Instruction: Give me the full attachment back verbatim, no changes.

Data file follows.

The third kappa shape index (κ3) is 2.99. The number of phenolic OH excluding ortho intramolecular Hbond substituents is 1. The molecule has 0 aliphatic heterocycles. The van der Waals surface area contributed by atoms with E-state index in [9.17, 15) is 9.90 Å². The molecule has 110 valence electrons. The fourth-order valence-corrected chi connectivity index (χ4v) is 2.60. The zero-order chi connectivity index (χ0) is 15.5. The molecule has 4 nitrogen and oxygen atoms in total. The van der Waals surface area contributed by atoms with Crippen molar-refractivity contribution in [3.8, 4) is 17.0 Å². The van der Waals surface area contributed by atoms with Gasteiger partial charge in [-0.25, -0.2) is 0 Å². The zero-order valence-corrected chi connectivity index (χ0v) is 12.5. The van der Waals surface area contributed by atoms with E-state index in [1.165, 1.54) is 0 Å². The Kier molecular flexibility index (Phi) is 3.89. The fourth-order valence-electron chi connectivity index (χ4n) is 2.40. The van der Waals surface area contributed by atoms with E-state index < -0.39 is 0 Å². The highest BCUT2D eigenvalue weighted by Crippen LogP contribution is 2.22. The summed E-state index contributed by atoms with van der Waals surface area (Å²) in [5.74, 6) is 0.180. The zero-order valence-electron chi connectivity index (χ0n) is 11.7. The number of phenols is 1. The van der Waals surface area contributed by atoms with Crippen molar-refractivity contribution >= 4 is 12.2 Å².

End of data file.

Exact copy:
The third kappa shape index (κ3) is 2.99. The number of phenolic OH excluding ortho intramolecular Hbond substituents is 1. The molecule has 0 aliphatic heterocycles. The van der Waals surface area contributed by atoms with E-state index in [9.17, 15) is 9.90 Å². The molecule has 110 valence electrons. The fourth-order valence-corrected chi connectivity index (χ4v) is 2.60. The zero-order chi connectivity index (χ0) is 15.5. The molecule has 4 nitrogen and oxygen atoms in total. The van der Waals surface area contributed by atoms with Crippen molar-refractivity contribution in [3.8, 4) is 17.0 Å². The van der Waals surface area contributed by atoms with Gasteiger partial charge in [-0.25, -0.2) is 0 Å². The zero-order valence-corrected chi connectivity index (χ0v) is 12.5. The van der Waals surface area contributed by atoms with E-state index in [1.165, 1.54) is 0 Å². The Kier molecular flexibility index (Phi) is 3.89. The fourth-order valence-electron chi connectivity index (χ4n) is 2.40. The van der Waals surface area contributed by atoms with E-state index < -0.39 is 0 Å². The highest BCUT2D eigenvalue weighted by Crippen LogP contribution is 2.22. The summed E-state index contributed by atoms with van der Waals surface area (Å²) in [5.74, 6) is 0.180. The zero-order valence-electron chi connectivity index (χ0n) is 11.7. The number of phenols is 1. The van der Waals surface area contributed by atoms with Crippen molar-refractivity contribution >= 4 is 12.2 Å².